You will need to establish the legal structure for your business, such as a C Corporation, S Corporation, or a Limited Liability Company. This will depend on the individuals involved in your business, tax implications, and liability risks. Once you have decided on the legal structure that is best for you, you will need to register your business in the jurisdiction of your choice.
Operationally, the two corporations are the same. The only difference is how each entity is taxed. A C Corporation is subject to the double taxation, where the corporation is taxed once on its profits, and then if any shareholder dividends are issued, the shareholders are then taxed on those dividends.
Yes, if you follow a few simple rules:
Form the corporation fully and completely (this means issuing stock for consideration, electing directors, appointing officers, adopting bylaws and filing all required state and federal forms).
Adequately capitalize the corporation at its inception.
More than 80% of Fortune 500 companies are incorporated in Delaware, and for good reason. Delaware is widely regarded as having one of the most sophisticated and modern corporate statutes of any state, and it devotes significant time and effort to developing corporate expertise within its courts.
Depending on what is at stake, there are several options available for protecting your business ideas from being stolen or copied by others. If you would like to ensure that your business partners or employees do not share important business ideas or information with others, your best bet may be to create a non-disclosure or non-compete agreement that employees can be required to sign.
Yes, there is an advantage to an employer having written contracts with its employees because there could be provisions such as non-compete and confidentiality, which are important to protect your business. It is very important to have written contracts with independent contractors.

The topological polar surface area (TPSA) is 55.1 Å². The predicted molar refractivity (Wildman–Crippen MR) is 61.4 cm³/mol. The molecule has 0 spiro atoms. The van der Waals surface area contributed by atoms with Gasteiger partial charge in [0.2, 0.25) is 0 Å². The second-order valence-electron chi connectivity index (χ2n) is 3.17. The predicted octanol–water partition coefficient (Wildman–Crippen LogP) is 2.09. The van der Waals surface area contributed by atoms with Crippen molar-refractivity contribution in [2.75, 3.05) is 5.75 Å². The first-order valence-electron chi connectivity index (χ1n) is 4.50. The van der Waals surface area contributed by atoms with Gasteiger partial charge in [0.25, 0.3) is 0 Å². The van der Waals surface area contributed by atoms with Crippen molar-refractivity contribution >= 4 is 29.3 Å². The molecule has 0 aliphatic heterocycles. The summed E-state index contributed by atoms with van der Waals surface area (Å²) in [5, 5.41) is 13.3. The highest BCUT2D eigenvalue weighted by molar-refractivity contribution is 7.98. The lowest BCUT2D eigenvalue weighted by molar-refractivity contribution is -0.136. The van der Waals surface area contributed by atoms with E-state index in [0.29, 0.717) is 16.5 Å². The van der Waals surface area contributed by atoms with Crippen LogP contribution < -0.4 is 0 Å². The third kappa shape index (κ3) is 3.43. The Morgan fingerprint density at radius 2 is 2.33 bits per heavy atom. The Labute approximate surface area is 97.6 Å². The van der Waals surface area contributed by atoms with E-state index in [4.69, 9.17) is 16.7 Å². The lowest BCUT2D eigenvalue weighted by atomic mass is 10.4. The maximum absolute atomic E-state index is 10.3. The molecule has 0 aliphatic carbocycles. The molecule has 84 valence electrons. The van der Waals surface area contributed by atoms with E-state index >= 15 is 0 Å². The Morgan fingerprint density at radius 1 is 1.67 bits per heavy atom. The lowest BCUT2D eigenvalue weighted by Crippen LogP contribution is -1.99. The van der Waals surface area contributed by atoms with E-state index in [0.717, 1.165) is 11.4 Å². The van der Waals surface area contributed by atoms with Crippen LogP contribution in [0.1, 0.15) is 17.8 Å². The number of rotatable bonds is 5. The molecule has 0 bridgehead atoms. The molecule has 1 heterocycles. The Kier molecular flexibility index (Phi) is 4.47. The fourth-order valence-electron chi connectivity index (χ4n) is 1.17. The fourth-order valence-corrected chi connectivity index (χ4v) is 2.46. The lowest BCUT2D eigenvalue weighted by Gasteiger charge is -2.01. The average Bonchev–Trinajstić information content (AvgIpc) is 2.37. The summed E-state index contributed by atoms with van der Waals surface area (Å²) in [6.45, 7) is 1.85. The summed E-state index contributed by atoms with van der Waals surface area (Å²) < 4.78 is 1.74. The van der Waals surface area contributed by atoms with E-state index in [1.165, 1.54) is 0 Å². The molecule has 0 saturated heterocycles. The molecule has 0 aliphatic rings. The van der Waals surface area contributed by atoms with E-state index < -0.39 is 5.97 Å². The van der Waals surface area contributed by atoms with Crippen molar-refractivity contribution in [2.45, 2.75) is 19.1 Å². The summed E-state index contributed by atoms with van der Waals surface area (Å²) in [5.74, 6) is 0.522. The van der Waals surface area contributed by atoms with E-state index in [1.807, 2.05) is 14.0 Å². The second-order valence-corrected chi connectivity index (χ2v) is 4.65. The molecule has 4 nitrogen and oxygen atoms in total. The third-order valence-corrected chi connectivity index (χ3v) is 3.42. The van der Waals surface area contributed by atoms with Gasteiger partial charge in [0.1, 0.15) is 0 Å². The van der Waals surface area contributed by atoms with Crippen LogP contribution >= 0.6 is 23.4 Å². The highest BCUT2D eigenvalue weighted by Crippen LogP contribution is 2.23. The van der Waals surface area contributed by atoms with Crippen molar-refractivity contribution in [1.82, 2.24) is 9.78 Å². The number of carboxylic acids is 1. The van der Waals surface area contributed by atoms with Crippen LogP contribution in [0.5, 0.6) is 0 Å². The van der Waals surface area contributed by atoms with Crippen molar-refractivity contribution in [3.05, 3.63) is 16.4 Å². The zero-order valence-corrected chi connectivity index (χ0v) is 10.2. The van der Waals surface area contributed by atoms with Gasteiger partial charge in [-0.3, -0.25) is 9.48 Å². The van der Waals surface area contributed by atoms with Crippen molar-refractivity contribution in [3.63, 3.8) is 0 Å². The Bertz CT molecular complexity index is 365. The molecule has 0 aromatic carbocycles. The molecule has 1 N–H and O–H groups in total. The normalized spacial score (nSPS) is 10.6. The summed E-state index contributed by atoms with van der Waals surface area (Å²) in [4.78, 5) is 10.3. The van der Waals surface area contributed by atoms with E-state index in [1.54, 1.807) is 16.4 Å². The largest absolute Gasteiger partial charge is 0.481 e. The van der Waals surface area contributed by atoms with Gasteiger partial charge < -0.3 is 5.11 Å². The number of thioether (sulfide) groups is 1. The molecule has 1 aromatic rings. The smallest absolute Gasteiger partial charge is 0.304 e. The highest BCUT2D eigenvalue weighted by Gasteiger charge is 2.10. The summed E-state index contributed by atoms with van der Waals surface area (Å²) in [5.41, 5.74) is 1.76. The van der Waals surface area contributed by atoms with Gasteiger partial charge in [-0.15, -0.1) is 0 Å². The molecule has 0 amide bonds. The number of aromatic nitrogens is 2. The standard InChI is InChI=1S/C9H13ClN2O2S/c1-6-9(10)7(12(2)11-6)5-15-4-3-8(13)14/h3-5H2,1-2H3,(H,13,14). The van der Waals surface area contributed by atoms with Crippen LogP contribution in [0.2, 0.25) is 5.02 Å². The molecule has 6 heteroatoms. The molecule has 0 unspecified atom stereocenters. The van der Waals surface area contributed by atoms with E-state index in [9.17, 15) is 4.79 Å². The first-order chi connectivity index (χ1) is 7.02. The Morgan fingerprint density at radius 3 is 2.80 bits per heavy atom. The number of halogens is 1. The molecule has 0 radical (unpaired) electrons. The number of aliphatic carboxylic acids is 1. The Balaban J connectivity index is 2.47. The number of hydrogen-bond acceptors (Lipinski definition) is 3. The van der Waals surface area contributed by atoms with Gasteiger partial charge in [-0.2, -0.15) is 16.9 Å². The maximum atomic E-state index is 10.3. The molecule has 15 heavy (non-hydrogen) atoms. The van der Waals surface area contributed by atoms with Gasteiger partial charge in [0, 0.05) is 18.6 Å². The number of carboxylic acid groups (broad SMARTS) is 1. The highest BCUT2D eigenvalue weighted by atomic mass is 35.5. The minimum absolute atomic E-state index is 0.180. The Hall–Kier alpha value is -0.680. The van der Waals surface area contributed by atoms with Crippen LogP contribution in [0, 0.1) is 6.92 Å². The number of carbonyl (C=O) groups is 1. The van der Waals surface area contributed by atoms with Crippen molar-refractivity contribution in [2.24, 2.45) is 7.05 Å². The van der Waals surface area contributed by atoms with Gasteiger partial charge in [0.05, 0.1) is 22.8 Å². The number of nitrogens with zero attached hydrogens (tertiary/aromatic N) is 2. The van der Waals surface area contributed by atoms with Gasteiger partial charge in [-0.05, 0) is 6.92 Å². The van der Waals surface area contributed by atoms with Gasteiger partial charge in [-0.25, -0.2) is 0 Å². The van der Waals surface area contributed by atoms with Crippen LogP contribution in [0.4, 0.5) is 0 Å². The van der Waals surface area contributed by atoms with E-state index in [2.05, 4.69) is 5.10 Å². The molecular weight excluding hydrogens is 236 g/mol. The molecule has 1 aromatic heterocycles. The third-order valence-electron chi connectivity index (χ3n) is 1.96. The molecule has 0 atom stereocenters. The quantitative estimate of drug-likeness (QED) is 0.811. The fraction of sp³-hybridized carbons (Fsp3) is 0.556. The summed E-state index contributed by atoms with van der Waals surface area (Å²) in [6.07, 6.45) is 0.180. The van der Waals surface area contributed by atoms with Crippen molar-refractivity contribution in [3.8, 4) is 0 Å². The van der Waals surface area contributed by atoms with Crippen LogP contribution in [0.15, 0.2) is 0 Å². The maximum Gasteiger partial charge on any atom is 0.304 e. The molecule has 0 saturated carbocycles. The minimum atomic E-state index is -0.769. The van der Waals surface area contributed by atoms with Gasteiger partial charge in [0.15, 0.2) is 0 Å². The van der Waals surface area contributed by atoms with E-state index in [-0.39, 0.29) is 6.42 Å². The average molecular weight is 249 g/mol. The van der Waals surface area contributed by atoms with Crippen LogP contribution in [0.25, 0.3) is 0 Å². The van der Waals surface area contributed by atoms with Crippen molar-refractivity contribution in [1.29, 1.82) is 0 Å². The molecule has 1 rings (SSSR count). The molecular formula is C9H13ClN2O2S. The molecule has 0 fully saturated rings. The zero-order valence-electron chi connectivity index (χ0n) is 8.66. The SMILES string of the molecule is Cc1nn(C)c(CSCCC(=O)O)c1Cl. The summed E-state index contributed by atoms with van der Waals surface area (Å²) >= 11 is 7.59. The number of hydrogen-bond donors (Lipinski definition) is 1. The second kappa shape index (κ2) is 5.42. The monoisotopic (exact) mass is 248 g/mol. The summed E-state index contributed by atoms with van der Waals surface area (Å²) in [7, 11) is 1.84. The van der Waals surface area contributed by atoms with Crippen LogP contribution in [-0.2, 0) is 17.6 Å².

No matter how small your business, it can be a good idea to have an employee handbook. A document of this nature can clearly establish rules, rights, and expectations for employees. Having these policies memorialized can increase efficiency, and also serve to protect you from litigation.
Employees and independent contractors are two different types of individuals who work for an employer. They are treated differently under state and federal law, and there are many protections and benefits that are afforded to employees that may not be offered to independent contractors.
“Piercing the corporate veil” is a legal term of art that refers to holding a business owner, officer, or director personally liable when they have engaged in wrongful conduct, such as failing to maintain the required separation between the individual and the corporate entity.
Consider these factors before deciding whether choosing an online legal services company over Go Legal Yourself is your best choice:
Other online companies do not analyze what type of entity is best for you.
Other online companies do not discuss the levels of liability protection available to you nor how to conduct your business for maximum protection.